St. Patrick’s Day Parade returns to Big Apple after pandemic hiatus
New York, Mar 17 (EFE).- New York City’s famed St. Patrick’s Day Parade, a celebration of the United States’ Irish diaspora that is known for its bagpipes, drums and green-clad revelers, returned to Midtown Manhattan’s Fifth Avenue on Thursday after a two-year interruption due to coronavirus restrictions.
Thousands of New York Army National Guard members and police marched at the head of the parade, which kicked off at 11 am and was held amid a light drizzle, a demonstration of the large Irish-American presence among law enforcement and the military.
Although it took place during normal school and work hours, families and groups of friends wearing green-colored T-shirts, scarves, hats, necklaces and many other items of clothing and carrying the flags of Ireland and the United States lined the parade route.
But the stars of the show were the various groups of bagpipers who made their way dressed in kilts and bearskin hats to St. Patrick’s Cathedral, the most important parish church for New York City’s Catholic community, and then on to Central Park.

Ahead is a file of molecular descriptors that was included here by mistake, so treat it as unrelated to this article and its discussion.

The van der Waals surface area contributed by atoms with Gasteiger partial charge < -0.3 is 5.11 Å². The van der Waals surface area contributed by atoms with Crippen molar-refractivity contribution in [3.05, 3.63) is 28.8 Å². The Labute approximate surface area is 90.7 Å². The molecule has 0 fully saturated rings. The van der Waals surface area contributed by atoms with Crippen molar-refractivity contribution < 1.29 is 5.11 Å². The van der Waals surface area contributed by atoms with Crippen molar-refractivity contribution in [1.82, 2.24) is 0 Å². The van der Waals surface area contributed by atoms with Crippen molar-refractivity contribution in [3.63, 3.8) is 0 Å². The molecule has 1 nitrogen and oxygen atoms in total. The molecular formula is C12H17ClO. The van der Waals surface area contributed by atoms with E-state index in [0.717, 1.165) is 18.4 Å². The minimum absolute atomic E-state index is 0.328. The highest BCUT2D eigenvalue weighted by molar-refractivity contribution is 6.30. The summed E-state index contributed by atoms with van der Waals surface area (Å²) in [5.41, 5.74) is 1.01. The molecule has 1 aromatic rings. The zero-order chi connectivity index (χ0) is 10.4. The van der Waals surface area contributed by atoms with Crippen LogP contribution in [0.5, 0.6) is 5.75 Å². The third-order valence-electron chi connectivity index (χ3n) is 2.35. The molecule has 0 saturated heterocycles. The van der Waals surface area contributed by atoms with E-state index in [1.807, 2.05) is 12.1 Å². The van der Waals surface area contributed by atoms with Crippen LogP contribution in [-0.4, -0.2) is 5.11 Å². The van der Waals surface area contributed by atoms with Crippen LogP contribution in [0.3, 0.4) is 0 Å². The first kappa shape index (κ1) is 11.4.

New York City Mayor Eric Adams, who stopped off at a pair of Irish pubs and enjoyed a couple of pints of Guinness before taking part in the parade, urged people to fill the streets with joy as a symbol of the Big Apple’s spirit of strength and resilience.
While the parade up Fifth Avenue is the biggest in New York City and around the world, similar ones were held on Thursday in other neighborhoods in the five boroughs.
Elsewhere in the US, Chicago held its St. Patrick’s Day parade last weekend, while Bostonians will hold theirs on Sunday.
But the parade in New York City from 44th Street to 79th Street was just the beginning of Thursday’s festivities.
The party is sure to continue throughout the afternoon and late into the night at Irish pubs throughout the Big Apple. EFE